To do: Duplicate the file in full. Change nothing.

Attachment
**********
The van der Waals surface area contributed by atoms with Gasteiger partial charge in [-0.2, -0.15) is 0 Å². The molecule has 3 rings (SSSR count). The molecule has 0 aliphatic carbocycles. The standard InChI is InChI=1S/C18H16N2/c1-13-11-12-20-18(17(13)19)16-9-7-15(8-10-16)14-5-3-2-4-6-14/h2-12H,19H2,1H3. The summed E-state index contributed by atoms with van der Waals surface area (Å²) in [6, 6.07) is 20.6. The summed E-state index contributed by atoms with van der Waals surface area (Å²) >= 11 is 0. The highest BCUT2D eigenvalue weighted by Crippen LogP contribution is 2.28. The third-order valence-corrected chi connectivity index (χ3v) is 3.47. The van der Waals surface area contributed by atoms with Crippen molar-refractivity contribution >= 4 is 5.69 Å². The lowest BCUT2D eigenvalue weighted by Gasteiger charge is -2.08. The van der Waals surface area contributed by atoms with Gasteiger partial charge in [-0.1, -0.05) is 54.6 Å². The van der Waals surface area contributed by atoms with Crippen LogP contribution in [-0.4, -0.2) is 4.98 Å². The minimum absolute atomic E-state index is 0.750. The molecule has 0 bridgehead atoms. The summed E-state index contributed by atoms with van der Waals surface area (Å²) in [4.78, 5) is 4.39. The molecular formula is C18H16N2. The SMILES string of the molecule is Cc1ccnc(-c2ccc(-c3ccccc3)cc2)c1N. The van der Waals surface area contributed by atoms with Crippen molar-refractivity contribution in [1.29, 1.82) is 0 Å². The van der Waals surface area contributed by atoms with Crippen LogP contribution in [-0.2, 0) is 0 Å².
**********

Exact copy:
The van der Waals surface area contributed by atoms with Gasteiger partial charge in [-0.2, -0.15) is 0 Å². The molecule has 3 rings (SSSR count). The molecule has 0 aliphatic carbocycles. The standard InChI is InChI=1S/C18H16N2/c1-13-11-12-20-18(17(13)19)16-9-7-15(8-10-16)14-5-3-2-4-6-14/h2-12H,19H2,1H3. The summed E-state index contributed by atoms with van der Waals surface area (Å²) in [6, 6.07) is 20.6. The summed E-state index contributed by atoms with van der Waals surface area (Å²) >= 11 is 0. The highest BCUT2D eigenvalue weighted by Crippen LogP contribution is 2.28. The third-order valence-corrected chi connectivity index (χ3v) is 3.47. The van der Waals surface area contributed by atoms with Crippen molar-refractivity contribution >= 4 is 5.69 Å². The lowest BCUT2D eigenvalue weighted by Gasteiger charge is -2.08. The van der Waals surface area contributed by atoms with Gasteiger partial charge in [-0.1, -0.05) is 54.6 Å². The van der Waals surface area contributed by atoms with Crippen LogP contribution in [-0.4, -0.2) is 4.98 Å². The minimum absolute atomic E-state index is 0.750. The molecule has 0 bridgehead atoms. The summed E-state index contributed by atoms with van der Waals surface area (Å²) in [4.78, 5) is 4.39. The molecular formula is C18H16N2. The SMILES string of the molecule is Cc1ccnc(-c2ccc(-c3ccccc3)cc2)c1N. The van der Waals surface area contributed by atoms with Crippen molar-refractivity contribution in [1.29, 1.82) is 0 Å². The van der Waals surface area contributed by atoms with Crippen LogP contribution in [-0.2, 0) is 0 Å².